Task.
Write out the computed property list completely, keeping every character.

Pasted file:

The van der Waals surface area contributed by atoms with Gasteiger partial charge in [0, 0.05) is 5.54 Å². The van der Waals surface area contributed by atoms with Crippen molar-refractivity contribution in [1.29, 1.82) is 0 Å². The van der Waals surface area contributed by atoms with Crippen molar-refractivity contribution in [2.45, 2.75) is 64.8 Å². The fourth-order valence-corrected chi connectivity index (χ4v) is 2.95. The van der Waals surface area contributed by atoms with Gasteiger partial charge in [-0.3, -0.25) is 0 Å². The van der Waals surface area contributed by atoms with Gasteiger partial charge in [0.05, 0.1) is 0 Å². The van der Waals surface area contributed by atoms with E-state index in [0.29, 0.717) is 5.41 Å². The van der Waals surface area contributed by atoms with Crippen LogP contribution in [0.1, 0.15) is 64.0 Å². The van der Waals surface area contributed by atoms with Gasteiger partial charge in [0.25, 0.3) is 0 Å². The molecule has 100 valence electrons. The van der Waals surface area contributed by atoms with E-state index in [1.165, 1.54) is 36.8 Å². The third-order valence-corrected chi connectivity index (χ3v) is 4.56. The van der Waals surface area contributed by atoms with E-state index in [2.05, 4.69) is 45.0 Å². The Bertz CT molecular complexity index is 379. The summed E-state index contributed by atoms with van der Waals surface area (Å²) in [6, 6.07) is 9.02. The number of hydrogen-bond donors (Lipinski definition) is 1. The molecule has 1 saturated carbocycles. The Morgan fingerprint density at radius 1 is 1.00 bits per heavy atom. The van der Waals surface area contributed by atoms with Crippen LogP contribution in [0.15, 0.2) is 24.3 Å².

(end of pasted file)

The van der Waals surface area contributed by atoms with Gasteiger partial charge in [0, 0.05) is 5.54 Å². The van der Waals surface area contributed by atoms with Crippen molar-refractivity contribution in [1.29, 1.82) is 0 Å². The van der Waals surface area contributed by atoms with Crippen molar-refractivity contribution in [2.45, 2.75) is 64.8 Å². The fourth-order valence-corrected chi connectivity index (χ4v) is 2.95. The van der Waals surface area contributed by atoms with Gasteiger partial charge in [-0.3, -0.25) is 0 Å². The van der Waals surface area contributed by atoms with Gasteiger partial charge in [0.05, 0.1) is 0 Å². The van der Waals surface area contributed by atoms with E-state index in [0.29, 0.717) is 5.41 Å². The van der Waals surface area contributed by atoms with Crippen LogP contribution in [0.1, 0.15) is 64.0 Å². The van der Waals surface area contributed by atoms with Gasteiger partial charge in [0.25, 0.3) is 0 Å². The molecule has 100 valence electrons. The van der Waals surface area contributed by atoms with E-state index in [1.165, 1.54) is 36.8 Å². The third-order valence-corrected chi connectivity index (χ3v) is 4.56. The van der Waals surface area contributed by atoms with E-state index in [2.05, 4.69) is 45.0 Å². The Bertz CT molecular complexity index is 379. The summed E-state index contributed by atoms with van der Waals surface area (Å²) in [6, 6.07) is 9.02. The number of hydrogen-bond donors (Lipinski definition) is 1. The molecule has 1 saturated carbocycles. The Morgan fingerprint density at radius 1 is 1.00 bits per heavy atom. The van der Waals surface area contributed by atoms with Crippen LogP contribution in [0.15, 0.2) is 24.3 Å².